Three decades ago, the country launched and then completed a successful effort to boost the fuel-efficiency of cars and trucks. Then, the concept waned, even as early warnings of high costs gave way to a consensus about the wisdom of taking such a step. Now the Obama White House has given the idea new momentum. A week ago, the administration unveiled final plans to require automakers to meet an average fuel economy standard of 54.5 miles per gallon by 2025.
That represents a marked leap from the current 29 miles per gallon. What should be stressed is that the advance long has been in the works. The administration already had established an interim standard of 35.5 mpg by 2016. In setting the ambitious schedule, officials sat down with automakers, engaging in hard negotiations to address concerns and ultimately winning their participation.
One reasonable concession achieved by the companies involves a mid-program review, at the end of the decade, taking the measure of the plan and making adjustments, if necessary. In that way, the administration has demonstrated the flexibility many critics contend it resists.
No question, the implementation will result in higher costs, as new technologies are applied. Worth stressing are the greater benefits. Projections are the country will reduce oil consumption by roughly 3 million barrels per day, or the amount imported today from the Persian Gulf and Venezuela. Consumers will spend less time at the pump, saving as much as $8,000 during the life of a 2025 model car. For Ohioans, the estimated savings have been put at $2.7 billion by 2030, or $1.2 billion more than the additional cost.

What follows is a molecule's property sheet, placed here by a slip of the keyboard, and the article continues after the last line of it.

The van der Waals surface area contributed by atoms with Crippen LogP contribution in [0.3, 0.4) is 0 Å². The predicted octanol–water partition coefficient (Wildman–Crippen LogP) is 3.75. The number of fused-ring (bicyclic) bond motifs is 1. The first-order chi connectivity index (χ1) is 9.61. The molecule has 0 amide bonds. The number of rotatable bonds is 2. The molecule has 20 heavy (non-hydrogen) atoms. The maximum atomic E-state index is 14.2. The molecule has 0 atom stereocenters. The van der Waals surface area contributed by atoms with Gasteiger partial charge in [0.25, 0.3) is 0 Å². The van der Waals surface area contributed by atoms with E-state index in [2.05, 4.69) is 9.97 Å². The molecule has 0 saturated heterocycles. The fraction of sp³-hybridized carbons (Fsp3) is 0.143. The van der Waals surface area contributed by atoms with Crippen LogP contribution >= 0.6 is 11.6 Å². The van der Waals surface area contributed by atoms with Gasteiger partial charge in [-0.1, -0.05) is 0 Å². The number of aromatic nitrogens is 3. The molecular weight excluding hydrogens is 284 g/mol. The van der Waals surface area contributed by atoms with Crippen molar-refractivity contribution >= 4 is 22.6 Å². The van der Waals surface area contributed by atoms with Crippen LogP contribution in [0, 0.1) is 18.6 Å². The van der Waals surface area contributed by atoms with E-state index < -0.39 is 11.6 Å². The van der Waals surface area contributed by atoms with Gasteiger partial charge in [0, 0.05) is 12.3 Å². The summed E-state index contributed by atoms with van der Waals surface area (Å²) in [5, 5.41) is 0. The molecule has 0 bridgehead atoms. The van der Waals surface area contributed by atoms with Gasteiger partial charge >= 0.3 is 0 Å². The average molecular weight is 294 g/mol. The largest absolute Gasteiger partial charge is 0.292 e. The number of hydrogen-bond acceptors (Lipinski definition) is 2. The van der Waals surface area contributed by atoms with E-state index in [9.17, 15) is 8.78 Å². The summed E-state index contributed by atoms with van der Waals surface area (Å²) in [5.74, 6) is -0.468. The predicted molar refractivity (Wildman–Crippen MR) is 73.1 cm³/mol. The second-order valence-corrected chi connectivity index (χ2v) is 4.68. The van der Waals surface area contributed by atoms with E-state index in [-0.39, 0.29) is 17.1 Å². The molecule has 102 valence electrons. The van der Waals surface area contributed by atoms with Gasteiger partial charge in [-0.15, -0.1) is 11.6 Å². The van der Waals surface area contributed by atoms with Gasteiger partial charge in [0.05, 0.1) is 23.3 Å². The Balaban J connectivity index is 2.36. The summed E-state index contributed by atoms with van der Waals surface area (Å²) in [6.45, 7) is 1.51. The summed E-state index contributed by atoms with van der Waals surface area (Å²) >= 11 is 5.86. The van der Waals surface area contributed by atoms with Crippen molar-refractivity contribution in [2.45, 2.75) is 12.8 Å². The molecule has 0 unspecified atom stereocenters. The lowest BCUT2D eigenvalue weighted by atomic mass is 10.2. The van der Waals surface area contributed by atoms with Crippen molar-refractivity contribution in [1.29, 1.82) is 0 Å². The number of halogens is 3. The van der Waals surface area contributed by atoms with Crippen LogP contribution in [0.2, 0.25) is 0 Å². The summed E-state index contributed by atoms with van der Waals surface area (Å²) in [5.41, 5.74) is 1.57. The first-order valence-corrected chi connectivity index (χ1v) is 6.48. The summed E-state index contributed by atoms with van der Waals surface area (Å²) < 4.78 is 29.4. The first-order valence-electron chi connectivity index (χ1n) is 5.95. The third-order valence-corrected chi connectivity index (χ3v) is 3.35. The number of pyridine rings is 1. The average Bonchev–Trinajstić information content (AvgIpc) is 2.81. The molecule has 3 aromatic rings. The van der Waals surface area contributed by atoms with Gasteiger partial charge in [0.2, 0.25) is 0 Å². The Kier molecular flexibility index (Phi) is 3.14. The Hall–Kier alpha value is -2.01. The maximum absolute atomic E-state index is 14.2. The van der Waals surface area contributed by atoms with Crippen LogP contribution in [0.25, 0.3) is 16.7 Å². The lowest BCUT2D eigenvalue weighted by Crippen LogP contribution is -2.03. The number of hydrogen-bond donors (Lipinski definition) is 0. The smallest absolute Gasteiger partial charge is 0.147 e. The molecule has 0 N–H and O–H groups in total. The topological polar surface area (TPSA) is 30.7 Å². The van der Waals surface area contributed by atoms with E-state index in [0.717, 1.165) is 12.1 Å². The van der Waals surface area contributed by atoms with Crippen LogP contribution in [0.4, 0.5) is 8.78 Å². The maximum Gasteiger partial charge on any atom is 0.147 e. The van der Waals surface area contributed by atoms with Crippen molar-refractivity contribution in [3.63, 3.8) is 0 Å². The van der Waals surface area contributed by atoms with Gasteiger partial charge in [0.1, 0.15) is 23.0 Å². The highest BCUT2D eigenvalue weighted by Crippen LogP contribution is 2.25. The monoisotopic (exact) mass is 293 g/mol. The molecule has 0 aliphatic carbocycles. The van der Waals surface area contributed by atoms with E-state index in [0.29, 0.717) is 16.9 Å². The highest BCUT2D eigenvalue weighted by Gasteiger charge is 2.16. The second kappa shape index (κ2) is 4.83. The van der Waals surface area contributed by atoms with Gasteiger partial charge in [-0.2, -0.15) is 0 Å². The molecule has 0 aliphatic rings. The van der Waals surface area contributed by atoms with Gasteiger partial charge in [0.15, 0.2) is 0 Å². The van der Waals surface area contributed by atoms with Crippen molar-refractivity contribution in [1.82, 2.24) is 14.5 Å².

If the standards promise to reduce the country’s consumption on foreign oil, they also amount to its most aggressive attempt ever to curb greenhouse gas emissions, the culprit in climate change. Transportation accounts for one-third of the country’s greenhouse emissions. The estimate is, the standards, once fully implemented, would lower greenhouse emissions by the equivalent of shutting down 65 coal-fired power plants.
Much of the improvement will be achieved through technological advances, whether in the design or engineering of vehicles. Some automakers (Nissan, for instance) are expected to pursue in a bigger way cars powered by electricity. Whatever the course, the economic benefit comes in the pursuit of innovation, adding investment, upgrading the country’s competitiveness.
The National Resources Defense Council recently released a report, “Driving Growth,” that reinforces the thinking about an auto industry gaining from the emergence of new technologies. The potential can be found at the new Timken Engineered Surfaces Laboratory at the University of Akron, exploring such things as improved coatings and stronger yet lighter materials. The fuel-efficiency standards represent a welcome challenge to the industry and the country, one that has the potential for an array of rewards, environmental and economic, if it is met.